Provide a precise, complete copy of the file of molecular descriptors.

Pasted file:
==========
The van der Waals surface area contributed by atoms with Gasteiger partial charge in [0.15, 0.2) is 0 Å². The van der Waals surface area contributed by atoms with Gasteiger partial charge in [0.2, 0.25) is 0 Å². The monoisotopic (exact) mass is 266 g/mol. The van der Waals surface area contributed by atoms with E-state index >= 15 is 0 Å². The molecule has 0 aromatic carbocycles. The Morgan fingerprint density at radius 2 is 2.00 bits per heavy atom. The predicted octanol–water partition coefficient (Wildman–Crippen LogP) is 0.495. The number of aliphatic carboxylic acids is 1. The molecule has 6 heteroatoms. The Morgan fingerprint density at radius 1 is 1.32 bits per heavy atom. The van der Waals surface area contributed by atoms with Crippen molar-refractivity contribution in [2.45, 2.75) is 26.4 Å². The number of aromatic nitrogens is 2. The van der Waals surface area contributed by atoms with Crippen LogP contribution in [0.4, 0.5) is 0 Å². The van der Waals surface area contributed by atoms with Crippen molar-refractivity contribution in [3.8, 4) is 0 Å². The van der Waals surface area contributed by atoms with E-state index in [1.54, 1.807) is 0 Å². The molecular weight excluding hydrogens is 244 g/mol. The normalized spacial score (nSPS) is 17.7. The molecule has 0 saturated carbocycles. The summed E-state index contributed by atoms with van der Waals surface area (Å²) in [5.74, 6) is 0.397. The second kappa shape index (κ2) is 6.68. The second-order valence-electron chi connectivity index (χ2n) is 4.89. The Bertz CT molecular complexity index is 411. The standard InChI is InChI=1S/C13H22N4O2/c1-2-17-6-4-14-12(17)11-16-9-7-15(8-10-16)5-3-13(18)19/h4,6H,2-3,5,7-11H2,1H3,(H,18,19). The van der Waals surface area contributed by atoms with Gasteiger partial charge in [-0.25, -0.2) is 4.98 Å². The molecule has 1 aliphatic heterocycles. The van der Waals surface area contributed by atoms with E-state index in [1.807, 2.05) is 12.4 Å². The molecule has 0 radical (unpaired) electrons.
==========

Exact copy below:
The van der Waals surface area contributed by atoms with Gasteiger partial charge in [0.15, 0.2) is 0 Å². The van der Waals surface area contributed by atoms with Gasteiger partial charge in [0.2, 0.25) is 0 Å². The monoisotopic (exact) mass is 266 g/mol. The van der Waals surface area contributed by atoms with E-state index >= 15 is 0 Å². The molecule has 0 aromatic carbocycles. The Morgan fingerprint density at radius 2 is 2.00 bits per heavy atom. The predicted octanol–water partition coefficient (Wildman–Crippen LogP) is 0.495. The number of aliphatic carboxylic acids is 1. The molecule has 6 heteroatoms. The Morgan fingerprint density at radius 1 is 1.32 bits per heavy atom. The van der Waals surface area contributed by atoms with Crippen molar-refractivity contribution in [2.45, 2.75) is 26.4 Å². The number of aromatic nitrogens is 2. The van der Waals surface area contributed by atoms with Crippen LogP contribution in [0.4, 0.5) is 0 Å². The van der Waals surface area contributed by atoms with Crippen molar-refractivity contribution in [3.8, 4) is 0 Å². The van der Waals surface area contributed by atoms with E-state index in [1.54, 1.807) is 0 Å². The molecular weight excluding hydrogens is 244 g/mol. The normalized spacial score (nSPS) is 17.7. The molecule has 0 saturated carbocycles. The summed E-state index contributed by atoms with van der Waals surface area (Å²) in [5.74, 6) is 0.397. The second kappa shape index (κ2) is 6.68. The second-order valence-electron chi connectivity index (χ2n) is 4.89. The Bertz CT molecular complexity index is 411. The standard InChI is InChI=1S/C13H22N4O2/c1-2-17-6-4-14-12(17)11-16-9-7-15(8-10-16)5-3-13(18)19/h4,6H,2-3,5,7-11H2,1H3,(H,18,19). The van der Waals surface area contributed by atoms with Gasteiger partial charge in [-0.25, -0.2) is 4.98 Å². The molecule has 1 aliphatic heterocycles. The van der Waals surface area contributed by atoms with E-state index in [1.807, 2.05) is 12.4 Å². The molecule has 0 radical (unpaired) electrons.